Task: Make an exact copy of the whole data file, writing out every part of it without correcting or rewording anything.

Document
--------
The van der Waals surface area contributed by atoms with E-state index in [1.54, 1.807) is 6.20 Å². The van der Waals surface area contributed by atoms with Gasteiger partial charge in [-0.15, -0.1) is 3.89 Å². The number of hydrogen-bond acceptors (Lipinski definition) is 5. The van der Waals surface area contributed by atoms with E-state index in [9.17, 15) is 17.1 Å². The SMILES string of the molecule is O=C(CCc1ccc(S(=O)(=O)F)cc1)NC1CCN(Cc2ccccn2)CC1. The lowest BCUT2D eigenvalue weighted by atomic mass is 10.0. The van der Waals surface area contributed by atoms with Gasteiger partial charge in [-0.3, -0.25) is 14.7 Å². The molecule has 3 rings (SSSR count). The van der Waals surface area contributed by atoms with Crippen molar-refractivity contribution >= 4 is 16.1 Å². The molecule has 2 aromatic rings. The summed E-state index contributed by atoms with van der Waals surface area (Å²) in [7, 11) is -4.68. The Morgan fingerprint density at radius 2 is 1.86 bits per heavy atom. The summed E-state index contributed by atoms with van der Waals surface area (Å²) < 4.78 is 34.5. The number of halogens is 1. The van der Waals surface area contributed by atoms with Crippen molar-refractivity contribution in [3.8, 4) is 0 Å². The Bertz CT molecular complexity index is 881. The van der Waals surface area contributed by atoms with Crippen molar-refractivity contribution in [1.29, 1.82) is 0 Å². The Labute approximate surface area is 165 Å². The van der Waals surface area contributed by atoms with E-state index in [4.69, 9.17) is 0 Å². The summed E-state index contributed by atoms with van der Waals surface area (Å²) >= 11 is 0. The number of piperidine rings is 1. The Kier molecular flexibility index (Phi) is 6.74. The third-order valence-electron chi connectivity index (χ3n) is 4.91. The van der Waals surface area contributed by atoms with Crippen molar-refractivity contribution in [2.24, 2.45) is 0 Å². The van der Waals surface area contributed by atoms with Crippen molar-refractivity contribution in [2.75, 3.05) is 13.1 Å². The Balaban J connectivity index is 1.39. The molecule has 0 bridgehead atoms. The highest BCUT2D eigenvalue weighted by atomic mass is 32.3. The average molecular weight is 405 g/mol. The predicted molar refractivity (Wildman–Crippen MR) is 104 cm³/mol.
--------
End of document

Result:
The van der Waals surface area contributed by atoms with E-state index in [1.54, 1.807) is 6.20 Å². The van der Waals surface area contributed by atoms with Gasteiger partial charge in [-0.15, -0.1) is 3.89 Å². The number of hydrogen-bond acceptors (Lipinski definition) is 5. The van der Waals surface area contributed by atoms with E-state index in [9.17, 15) is 17.1 Å². The SMILES string of the molecule is O=C(CCc1ccc(S(=O)(=O)F)cc1)NC1CCN(Cc2ccccn2)CC1. The lowest BCUT2D eigenvalue weighted by atomic mass is 10.0. The van der Waals surface area contributed by atoms with Gasteiger partial charge in [-0.3, -0.25) is 14.7 Å². The molecule has 3 rings (SSSR count). The van der Waals surface area contributed by atoms with Crippen molar-refractivity contribution >= 4 is 16.1 Å². The molecule has 2 aromatic rings. The summed E-state index contributed by atoms with van der Waals surface area (Å²) in [7, 11) is -4.68. The Morgan fingerprint density at radius 2 is 1.86 bits per heavy atom. The summed E-state index contributed by atoms with van der Waals surface area (Å²) < 4.78 is 34.5. The number of halogens is 1. The van der Waals surface area contributed by atoms with Crippen molar-refractivity contribution in [3.8, 4) is 0 Å². The Bertz CT molecular complexity index is 881. The van der Waals surface area contributed by atoms with Crippen molar-refractivity contribution in [1.29, 1.82) is 0 Å². The Labute approximate surface area is 165 Å². The van der Waals surface area contributed by atoms with E-state index in [4.69, 9.17) is 0 Å². The summed E-state index contributed by atoms with van der Waals surface area (Å²) >= 11 is 0. The number of piperidine rings is 1. The Kier molecular flexibility index (Phi) is 6.74. The third-order valence-electron chi connectivity index (χ3n) is 4.91. The van der Waals surface area contributed by atoms with Crippen molar-refractivity contribution in [2.24, 2.45) is 0 Å². The van der Waals surface area contributed by atoms with Crippen molar-refractivity contribution in [2.75, 3.05) is 13.1 Å². The Balaban J connectivity index is 1.39. The molecule has 0 bridgehead atoms. The highest BCUT2D eigenvalue weighted by atomic mass is 32.3. The average molecular weight is 405 g/mol. The predicted molar refractivity (Wildman–Crippen MR) is 104 cm³/mol.